Tag Archives: multi-cuisine

Zen (Connaught Place) 7/10

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Zen

One of the old stalwarts on the Inner Circle, Zen provides wholesome Chinese food. Given my innate bias against Chinese food, I’d say the place is acceptable. The décor is a little dated, but I guess the old-world charm works.

It’s a pity we were seated next to an obnoxious group- most likely a family celebrating some sort of birthday or the like. Really loud and slightly drunk. The fact that there were a couple of toddlers on that table didn’t help either.

We started with the soup. Warning! Stay away from the Hot and Sour. It’s really heavy, mostly hot, not sour enough and the chicken pieces are rather insipid. On the other hand, the Wanton (try the Zen special) Soup is light and perfectly balanced. An old favourite with the missus, we also ordered the Honey Chilli Potatoes. According to her, north campus still has the best HCP.

Moving on to the main course, we ordered the penang curry, shrimp flat noodles, the grilled saki maki, a tofu in black bean sauce and a vegetarian shallow fried noodles. The penang curry was good- albeit the overpowering flavor of peanuts. The shrimp flat noodles- which I’m guessing is Zen’s attempt at a Char Poy Tao- a wonderfully wholesome dish local to Malaysia- wasn’t bad either. I wasn’t exactly transported back to a hot and sticky marketplace in Kuala Lumpur, but a good attempt, nonetheless. If you’re looking to have something apart from the regular Chinese fare, I’d say this is the dish to try out. The tofu and the shallow fried noodles were par for the course- although the noodles could do with less frying.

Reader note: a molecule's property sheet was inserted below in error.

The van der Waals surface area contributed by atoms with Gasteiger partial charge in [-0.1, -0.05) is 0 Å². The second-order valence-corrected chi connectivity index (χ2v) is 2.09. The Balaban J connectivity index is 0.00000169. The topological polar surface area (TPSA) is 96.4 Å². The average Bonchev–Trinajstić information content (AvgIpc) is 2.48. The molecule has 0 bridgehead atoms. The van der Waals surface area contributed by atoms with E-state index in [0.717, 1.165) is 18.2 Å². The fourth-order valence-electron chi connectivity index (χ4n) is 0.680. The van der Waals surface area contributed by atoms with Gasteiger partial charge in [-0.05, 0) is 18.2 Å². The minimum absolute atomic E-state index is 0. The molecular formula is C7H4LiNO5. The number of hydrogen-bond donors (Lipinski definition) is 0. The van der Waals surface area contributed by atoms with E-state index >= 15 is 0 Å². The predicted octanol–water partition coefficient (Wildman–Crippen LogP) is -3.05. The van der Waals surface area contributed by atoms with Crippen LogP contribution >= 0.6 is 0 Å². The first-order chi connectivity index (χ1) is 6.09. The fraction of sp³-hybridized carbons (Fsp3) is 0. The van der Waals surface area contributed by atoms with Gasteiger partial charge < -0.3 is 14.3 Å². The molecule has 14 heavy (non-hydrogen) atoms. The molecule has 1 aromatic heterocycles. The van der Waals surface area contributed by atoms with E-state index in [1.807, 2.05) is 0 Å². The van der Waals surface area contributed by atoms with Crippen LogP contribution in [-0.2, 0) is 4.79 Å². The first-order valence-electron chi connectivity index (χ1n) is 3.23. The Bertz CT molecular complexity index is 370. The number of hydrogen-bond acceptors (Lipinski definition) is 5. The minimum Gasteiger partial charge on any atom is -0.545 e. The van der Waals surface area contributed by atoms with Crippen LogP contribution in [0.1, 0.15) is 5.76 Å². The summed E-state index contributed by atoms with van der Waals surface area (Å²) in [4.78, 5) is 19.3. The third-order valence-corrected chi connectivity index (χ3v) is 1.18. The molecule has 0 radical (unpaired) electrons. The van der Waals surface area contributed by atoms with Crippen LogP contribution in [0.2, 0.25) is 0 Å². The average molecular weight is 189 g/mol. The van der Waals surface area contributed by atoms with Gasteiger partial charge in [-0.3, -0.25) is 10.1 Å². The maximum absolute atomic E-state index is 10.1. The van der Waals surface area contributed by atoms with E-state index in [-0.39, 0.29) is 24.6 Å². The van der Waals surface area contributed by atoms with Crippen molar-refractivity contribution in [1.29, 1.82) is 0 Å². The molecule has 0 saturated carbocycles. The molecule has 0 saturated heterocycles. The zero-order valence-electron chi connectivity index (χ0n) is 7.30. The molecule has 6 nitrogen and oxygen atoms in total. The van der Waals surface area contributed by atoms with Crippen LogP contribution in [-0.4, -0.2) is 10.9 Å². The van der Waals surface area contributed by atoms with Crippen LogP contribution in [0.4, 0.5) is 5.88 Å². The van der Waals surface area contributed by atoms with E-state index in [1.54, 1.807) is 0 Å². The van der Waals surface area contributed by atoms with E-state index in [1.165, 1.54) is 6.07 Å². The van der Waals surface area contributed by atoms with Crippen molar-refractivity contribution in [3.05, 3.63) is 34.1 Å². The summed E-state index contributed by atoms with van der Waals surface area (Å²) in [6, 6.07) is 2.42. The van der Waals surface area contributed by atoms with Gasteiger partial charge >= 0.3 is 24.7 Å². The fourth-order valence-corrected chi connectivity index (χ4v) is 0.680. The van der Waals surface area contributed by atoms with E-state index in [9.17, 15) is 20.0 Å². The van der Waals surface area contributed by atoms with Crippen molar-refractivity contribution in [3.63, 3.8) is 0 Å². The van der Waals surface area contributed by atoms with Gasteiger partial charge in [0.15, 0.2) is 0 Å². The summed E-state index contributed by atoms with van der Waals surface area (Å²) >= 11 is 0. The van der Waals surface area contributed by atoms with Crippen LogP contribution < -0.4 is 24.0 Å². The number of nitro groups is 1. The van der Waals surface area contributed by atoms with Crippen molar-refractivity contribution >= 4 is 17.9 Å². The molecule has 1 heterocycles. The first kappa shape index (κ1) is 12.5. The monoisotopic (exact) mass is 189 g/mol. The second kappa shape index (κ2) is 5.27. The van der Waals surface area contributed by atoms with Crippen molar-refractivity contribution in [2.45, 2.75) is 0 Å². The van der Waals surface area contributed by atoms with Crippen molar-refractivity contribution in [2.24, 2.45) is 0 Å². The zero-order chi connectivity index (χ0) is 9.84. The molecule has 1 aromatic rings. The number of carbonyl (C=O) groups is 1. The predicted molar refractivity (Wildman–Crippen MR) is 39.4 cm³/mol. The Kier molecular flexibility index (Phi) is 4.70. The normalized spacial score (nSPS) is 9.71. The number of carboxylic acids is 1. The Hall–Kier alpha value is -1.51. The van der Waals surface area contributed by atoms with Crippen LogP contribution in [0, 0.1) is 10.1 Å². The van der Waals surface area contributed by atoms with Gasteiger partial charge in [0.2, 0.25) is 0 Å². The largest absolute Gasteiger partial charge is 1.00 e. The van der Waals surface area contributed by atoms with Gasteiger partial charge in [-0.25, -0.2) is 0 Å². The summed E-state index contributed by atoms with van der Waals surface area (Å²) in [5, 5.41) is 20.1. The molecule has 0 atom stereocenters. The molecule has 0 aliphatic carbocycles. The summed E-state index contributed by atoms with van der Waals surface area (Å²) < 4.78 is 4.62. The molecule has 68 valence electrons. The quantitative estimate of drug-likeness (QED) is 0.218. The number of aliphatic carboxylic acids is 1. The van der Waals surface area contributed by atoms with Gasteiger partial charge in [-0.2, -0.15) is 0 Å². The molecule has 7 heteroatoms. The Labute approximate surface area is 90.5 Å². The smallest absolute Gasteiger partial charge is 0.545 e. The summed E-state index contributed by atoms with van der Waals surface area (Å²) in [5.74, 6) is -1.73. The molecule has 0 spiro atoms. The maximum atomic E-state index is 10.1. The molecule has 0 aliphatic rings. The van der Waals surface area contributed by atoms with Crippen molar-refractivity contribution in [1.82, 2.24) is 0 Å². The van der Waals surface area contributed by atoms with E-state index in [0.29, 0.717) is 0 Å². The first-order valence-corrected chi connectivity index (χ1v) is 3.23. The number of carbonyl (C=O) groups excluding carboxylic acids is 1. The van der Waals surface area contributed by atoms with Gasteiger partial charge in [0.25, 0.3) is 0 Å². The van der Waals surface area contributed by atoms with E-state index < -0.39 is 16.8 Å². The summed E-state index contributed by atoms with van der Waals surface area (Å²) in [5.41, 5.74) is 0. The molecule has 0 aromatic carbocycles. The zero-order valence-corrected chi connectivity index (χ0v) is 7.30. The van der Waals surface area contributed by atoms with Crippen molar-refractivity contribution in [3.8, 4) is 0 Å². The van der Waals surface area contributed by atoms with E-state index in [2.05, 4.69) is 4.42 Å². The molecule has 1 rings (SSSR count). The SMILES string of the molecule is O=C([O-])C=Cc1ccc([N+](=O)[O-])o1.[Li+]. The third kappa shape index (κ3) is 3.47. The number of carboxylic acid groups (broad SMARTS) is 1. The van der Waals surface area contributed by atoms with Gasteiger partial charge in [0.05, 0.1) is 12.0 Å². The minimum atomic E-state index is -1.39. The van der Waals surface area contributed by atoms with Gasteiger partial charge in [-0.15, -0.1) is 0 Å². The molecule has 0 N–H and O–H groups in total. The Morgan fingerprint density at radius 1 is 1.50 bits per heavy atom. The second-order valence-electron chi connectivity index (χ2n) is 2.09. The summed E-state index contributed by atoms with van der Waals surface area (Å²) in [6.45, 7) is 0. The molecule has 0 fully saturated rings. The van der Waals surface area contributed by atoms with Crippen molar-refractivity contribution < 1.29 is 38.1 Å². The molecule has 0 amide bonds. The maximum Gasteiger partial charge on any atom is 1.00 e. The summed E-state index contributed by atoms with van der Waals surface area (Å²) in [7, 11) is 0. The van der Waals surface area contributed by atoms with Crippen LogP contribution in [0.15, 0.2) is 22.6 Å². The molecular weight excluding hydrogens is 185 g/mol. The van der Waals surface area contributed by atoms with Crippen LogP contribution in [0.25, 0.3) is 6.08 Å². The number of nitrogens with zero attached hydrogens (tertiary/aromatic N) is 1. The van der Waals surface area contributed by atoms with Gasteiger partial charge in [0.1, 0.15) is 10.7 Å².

The grilled saki maki on the other hand- is awesome. It looks small on the plate but boy, is it filling. The hand rolls are perfectly made and the fish is well seasoned. Will have to go back to try out more of their sushi.

Don’t even think of trying the Italian fare. Zen has been and presently is a predominantly Chinese restaurant. Let them stick to what they know best.

Ratings/ Quick Facts Scale (on 10)/ Remarks
Ambience 6
Ease of access 9
Service 7
Quality of food 5
Value for money 8
Would I go back there? Atleast one more time to try the sushi
Meal for two Rs 1600
Serves alcohol Yes
Credit cards Accepted

 

 

Top Tips:

  • Careful while ordering. Their portions are huge!
  • Take a stroll down to Keventers for a butterscotch milkshake after meal
  • Parking is an issue. Try taking the metro. Its right on the inner circle- block B

 


 

Sushi (Defence Colony) 4.7/10

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Note: this is a guest post by good friend and fellow foodie Paroma Ray who tried out Sushi by Moet’s at Defence Colony

I decided to give one last chance to Moets. I tried their Chinese (available in their restaurant called Sushi) in Defence colony, New Delhi.

I am not going back there. This is why:

1) The crispy fried vegetables were so salty (yes, salt sprinkled on top!) that I did not eat it

2) The chicken hakka noodle had raw chicken smelly chicken which on inspection proved to be raw. When I complained to the staff they just could not understand what was wrong with the whole dish. They took it to the kitchen and their “chef” sent it back saying nothing was wrong with the dish. Needless to say I could not eat that either

3) The chilli chicken was way too steeped in oil and ajina moto. We took our first helpings and finished them but could not bring ourselves to take second helpings. Food wasted.

We skipped dessert. The only thing that we could have without complaining was the fresh lime water and the clear vegetable soup.